Buying a business takes time. This can be frustrating when you are keen to embark on a new venture as soon as possible. With a view to minimising unnecessary delays and to aid a smooth purchase, the following tips may help you in the early stages of negotiation with your sellers and preparing for your purchase.
Consider the timescales. Agree a realistic timetable with your sellers having first taken advice from your solicitor and accountant as to how long the purchase will take. Whilst you will be keen to get going as soon as possible, there are likely to be some technical issues to resolve before the sale can proceed. A realistic completion date with phased target deadlines also allows you to plan for your business more effectively.
Meet the sellers and agree a written list of assets i.e. what is and is not included in the sale. Ask the sellers if they own all the equipment themselves or whether any items are leased or hired from a third party. If assets are subject to third party rights, you will need details of these items as soon as possible.
Do you want to buy any stock at completion? Discuss with your sellers what they envisage will be left to transfer at completion and whether a stock valuation post completion will be required.
Property issues need to be clearly understood at the outset. Ask the sellers if they will be selling the freehold of any premises or if not, obtain details of the lease, even a copy if you can. The property element of a purchase (if there is one), will form a large part of the paperwork your solicitor will need to deal with. The earlier full information is obtained the better.
Goodwill and Intellectual Property Rights may form a big reason for the purchase. If you require exclusive rights to take over the business name or branding rights you may also want to restrict the sellers from competing locally in the same line of business.
Ask the sellers about the contracts and suppliers they have in relation to the business and request details as early on as possible. Clarify the liabilities and the benefits of these and decide whether you would like to, or indeed are able to, take these over.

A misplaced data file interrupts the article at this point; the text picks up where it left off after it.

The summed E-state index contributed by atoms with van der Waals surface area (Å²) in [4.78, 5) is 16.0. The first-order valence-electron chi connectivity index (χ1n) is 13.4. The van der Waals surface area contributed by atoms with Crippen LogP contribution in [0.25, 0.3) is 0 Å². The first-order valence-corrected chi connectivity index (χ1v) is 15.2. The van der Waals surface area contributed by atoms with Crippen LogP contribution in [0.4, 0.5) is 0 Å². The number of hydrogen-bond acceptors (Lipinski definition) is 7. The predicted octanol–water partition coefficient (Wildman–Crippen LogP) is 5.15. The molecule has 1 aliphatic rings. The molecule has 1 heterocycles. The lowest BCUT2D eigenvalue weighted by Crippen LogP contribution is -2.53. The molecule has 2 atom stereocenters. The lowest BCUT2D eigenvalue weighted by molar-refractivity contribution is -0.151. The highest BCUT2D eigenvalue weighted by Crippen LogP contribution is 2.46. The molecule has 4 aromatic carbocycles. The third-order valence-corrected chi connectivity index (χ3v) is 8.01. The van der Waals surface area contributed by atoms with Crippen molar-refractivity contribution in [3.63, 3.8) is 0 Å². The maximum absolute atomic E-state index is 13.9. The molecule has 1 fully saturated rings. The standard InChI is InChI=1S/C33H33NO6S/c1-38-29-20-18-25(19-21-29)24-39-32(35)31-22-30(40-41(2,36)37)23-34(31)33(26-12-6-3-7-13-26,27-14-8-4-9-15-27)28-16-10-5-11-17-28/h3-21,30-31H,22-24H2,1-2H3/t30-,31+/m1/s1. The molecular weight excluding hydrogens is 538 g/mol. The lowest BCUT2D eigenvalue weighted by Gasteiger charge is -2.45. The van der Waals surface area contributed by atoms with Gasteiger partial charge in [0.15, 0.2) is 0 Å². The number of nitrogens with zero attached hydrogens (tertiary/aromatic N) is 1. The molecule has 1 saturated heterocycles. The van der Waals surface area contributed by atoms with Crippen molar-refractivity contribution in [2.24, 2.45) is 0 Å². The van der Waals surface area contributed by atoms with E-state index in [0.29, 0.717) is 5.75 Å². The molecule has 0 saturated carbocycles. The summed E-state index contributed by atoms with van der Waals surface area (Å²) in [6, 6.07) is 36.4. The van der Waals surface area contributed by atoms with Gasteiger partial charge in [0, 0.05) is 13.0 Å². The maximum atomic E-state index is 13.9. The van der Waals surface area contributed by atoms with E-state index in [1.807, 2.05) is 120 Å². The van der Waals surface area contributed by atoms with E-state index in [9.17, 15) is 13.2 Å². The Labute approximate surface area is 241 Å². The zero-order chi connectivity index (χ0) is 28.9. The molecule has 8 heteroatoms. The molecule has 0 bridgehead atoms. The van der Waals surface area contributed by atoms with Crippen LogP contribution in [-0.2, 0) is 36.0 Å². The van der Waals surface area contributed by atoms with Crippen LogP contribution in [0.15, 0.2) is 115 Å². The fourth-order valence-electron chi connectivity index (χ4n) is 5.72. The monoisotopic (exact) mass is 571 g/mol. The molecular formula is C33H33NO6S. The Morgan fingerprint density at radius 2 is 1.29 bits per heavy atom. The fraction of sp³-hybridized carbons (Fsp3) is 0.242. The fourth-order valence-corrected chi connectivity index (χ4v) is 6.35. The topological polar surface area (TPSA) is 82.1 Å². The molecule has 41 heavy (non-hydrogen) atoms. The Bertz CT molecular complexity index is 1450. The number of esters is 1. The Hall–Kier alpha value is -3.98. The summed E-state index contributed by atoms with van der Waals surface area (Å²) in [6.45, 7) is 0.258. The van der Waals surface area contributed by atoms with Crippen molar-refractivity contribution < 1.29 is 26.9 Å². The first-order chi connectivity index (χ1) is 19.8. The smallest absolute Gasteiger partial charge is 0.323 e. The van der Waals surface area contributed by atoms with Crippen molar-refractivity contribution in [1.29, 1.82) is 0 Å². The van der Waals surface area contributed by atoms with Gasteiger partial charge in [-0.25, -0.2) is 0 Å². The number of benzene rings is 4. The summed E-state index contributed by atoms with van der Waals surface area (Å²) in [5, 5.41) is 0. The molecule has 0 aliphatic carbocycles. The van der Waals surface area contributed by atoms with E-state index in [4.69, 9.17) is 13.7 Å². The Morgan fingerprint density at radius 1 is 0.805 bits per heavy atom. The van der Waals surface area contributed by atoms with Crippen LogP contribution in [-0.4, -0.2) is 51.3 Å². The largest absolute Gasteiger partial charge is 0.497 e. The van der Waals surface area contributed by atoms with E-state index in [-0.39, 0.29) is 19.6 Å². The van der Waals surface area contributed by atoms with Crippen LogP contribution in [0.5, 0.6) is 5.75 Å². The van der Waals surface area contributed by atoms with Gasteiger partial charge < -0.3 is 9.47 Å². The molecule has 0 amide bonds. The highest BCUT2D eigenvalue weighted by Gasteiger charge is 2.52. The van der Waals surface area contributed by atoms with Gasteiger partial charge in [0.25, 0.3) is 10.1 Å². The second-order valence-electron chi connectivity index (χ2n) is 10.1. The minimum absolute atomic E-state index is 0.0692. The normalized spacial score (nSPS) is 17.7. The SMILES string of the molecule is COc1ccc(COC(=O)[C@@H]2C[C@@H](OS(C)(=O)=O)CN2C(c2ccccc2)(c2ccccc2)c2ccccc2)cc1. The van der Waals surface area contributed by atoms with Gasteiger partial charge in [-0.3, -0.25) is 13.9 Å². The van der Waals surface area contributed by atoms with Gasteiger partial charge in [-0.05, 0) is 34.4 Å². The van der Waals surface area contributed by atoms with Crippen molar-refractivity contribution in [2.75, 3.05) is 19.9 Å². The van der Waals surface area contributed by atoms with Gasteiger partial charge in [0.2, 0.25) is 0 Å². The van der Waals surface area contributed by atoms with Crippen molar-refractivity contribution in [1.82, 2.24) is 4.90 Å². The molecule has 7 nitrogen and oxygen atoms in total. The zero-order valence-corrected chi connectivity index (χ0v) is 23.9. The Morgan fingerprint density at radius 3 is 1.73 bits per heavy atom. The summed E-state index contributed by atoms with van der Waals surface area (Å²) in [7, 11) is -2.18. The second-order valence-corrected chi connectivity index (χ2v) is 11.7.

If you are taking over a business with employees find out as much detail about employees of the business as you can. There are some very strict rules about the transfer of employees so it is important that the parties’ intentions are clear about their transfer at the outset.
How will you fund the purchase? If it is from a bank, let your solicitor have details as soon as possible so that they can liaise with the bank to satisfy their requirements. Ensuring a swift drawdown of funds may prove vital in pushing the deal through.
Lastly, as the buyer you will need to consider how to structure your purchase. You may want to seek an ‘asset purchase’ so that you can cherry pick the assets included in the purchase and exclude the assets or liabilities you do not wish to acquire. For some businesses, for example those in which certain licences are held in the name of a company, it may prove best to opt for a ‘share purchase’ but with a share purchase there is heightened risk as you acquire the company’s entire history, lock stock and barrel. For either option, tax advice will be an influence in your decision so a tax input from an accountant will also be needed as soon as headline terms have been agreed.
There are other issues to consider but on the basis time is one of the main reason deals fall through, it is best practice to make a head start on your purchase where possible to do so.
Grant and the other members of the Commercial Team at AMD Solicitors offer further advice and information upon buying or selling your business (including a free first half hour consultation).
Email email@example.com or telephone 0117 9733989.
AMD have offices in Clifton Village, Whiteladies Road, Henleaze and Shirehampton.
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